The spice of life

clove

All stewed up over garlic
Sure, goldenseal, Saint Johnswort and echinacea have champions among advocates of herbal remedies. goodbye vampiresBut when these folks talk seriously about using botanical products to prevent or cure disease, garlic is first among equals.

If you read the press, you have heard that extracts of the lowly bulb can treat earaches, stomachaches, high blood pressure, cancer, insomnia, and even shortages of "nutrition and energy". You have read that it's the ideal remedy for balky automatic transmissions (we're kidding!) and racing ponies (they're not!).

Don't ask us to judge the validity of these outlandish claims for garlic, a relative of onion that's sometimes called the "stinking rose." But we've found evidence that the chemical that gives crushed garlic its peculiar aroma may be able to duke the daylights out of some bacteria and parasites.

An old remedy
Microbiologist David Mirelman, vice-president for technology transfer at Israel's Weizmann Institute of Science, became interested in garlic more than a decade ago. For 5,000 years, he says, the Chinese have treated worms and other intestinal parasites with garlic extract.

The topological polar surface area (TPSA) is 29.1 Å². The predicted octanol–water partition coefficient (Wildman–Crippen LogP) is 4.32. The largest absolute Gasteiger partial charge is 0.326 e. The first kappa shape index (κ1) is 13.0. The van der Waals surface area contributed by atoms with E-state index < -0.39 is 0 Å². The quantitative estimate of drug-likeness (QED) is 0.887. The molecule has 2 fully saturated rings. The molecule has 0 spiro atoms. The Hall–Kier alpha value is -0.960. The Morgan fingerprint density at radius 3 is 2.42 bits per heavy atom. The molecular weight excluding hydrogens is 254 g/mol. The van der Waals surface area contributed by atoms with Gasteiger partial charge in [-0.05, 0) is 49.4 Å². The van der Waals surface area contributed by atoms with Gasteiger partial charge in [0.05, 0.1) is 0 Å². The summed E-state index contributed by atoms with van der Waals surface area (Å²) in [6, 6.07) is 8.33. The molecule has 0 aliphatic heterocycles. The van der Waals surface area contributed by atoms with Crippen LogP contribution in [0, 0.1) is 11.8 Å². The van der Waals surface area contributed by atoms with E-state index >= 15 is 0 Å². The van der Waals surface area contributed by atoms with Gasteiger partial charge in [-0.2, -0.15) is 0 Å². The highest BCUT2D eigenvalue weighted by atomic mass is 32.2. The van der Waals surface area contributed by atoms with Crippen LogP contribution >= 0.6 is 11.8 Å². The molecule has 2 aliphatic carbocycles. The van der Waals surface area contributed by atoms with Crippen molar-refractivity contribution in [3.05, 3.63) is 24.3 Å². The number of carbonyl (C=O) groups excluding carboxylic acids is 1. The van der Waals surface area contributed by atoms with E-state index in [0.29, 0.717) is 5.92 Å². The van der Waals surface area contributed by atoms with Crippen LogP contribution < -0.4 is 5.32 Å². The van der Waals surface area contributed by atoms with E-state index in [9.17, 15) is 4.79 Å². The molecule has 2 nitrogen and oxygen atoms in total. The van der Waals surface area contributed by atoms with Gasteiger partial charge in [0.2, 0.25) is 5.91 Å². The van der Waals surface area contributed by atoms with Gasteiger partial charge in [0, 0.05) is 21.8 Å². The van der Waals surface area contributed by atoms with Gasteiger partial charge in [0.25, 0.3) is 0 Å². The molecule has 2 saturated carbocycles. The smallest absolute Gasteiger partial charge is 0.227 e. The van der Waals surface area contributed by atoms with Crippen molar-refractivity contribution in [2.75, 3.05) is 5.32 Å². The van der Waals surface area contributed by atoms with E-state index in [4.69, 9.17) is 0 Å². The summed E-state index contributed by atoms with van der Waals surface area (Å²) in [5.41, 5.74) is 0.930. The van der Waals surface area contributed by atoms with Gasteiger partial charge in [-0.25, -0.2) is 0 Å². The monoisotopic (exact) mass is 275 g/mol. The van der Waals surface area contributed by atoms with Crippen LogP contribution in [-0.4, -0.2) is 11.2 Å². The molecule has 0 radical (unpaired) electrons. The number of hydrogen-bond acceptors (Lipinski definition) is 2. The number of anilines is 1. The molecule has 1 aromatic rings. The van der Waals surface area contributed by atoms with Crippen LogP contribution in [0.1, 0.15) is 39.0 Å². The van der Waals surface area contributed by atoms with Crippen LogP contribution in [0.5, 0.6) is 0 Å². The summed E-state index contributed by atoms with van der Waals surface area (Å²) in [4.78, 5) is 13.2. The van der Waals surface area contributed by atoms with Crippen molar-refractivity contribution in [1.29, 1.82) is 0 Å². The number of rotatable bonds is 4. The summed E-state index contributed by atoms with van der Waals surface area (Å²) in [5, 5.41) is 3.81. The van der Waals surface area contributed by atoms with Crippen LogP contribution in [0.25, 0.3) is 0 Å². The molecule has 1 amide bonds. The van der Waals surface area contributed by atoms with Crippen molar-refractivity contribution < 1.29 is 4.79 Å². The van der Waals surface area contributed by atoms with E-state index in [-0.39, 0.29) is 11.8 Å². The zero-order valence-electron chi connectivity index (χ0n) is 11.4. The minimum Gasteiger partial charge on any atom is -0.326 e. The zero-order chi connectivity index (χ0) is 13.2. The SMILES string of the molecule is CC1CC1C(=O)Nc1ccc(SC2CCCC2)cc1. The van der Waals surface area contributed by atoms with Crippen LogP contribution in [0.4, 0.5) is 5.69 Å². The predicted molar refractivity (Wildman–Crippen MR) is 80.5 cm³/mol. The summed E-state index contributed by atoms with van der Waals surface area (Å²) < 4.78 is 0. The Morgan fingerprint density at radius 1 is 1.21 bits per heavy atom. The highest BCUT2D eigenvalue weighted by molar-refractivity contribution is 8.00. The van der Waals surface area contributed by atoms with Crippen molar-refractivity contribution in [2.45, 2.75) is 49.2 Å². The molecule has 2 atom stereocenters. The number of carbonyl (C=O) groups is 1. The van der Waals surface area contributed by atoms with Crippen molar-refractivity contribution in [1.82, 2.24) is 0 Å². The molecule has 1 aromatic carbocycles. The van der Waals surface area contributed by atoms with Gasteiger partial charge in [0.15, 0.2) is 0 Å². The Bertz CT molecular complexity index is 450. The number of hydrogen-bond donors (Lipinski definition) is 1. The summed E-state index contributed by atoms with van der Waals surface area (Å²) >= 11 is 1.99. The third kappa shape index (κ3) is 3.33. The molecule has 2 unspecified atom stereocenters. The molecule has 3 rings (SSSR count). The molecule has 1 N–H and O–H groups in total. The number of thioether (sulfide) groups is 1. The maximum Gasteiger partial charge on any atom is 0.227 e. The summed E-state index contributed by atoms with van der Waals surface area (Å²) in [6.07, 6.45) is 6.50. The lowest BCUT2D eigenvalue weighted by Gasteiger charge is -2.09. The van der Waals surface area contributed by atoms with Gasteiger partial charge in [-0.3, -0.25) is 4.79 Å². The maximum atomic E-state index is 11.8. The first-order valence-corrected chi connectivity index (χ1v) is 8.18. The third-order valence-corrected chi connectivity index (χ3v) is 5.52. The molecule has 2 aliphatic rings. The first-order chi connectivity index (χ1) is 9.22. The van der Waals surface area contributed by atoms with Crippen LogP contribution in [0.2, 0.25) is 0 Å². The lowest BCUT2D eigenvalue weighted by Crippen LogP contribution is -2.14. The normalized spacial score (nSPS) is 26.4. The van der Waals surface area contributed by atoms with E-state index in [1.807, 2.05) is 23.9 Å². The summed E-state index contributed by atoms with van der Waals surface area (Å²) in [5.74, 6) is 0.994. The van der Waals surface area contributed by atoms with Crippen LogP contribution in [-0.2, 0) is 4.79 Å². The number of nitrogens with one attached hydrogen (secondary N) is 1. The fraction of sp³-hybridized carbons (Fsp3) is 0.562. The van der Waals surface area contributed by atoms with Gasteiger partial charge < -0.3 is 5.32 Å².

Mirelman suspected there was something behind the long history, and after years of chemical detective work he traced the antibiotic activity to allicin, the "perfumed" chemical in crushed garlic. Working with Meir Wilchek, Talia Miron and Aron Rabinkov, he perfected the first method for making large amounts of pure allicin.

The ability to work with a single chemical, rather than the soup of chemicals found in real garlic, allowed scientists to understand and test whether allicin could produce the many benefits trumpeted by the bulb's many friends. For example, researchers found that allicin-gobbling mice had a 50 percent reduction in plaque in the body's largest artery. Plaque -- AKA atherosclerosis, or hardening of the arteries -- is a major cause of heart disease.

Mirelman and others have found that allicin can inhibit or kill many common human pathogens:

bullet Fungi (including Candida and Aspergillis)

bullet Bacteria (including the diarrhea-causing Shigella and Escherichia coli; Mycobacterium tuberculosis, the cause of tuberculosis; and antibiotic-resistant strains of Staphylococcus aureus)

bullet Protozoa (including Giardia and Leishmania)

bullet Parasites (such as Entamoeba, a genus of parasites that includes the cause of amebic dysentery, an intestinal disease that affects millions around the world).


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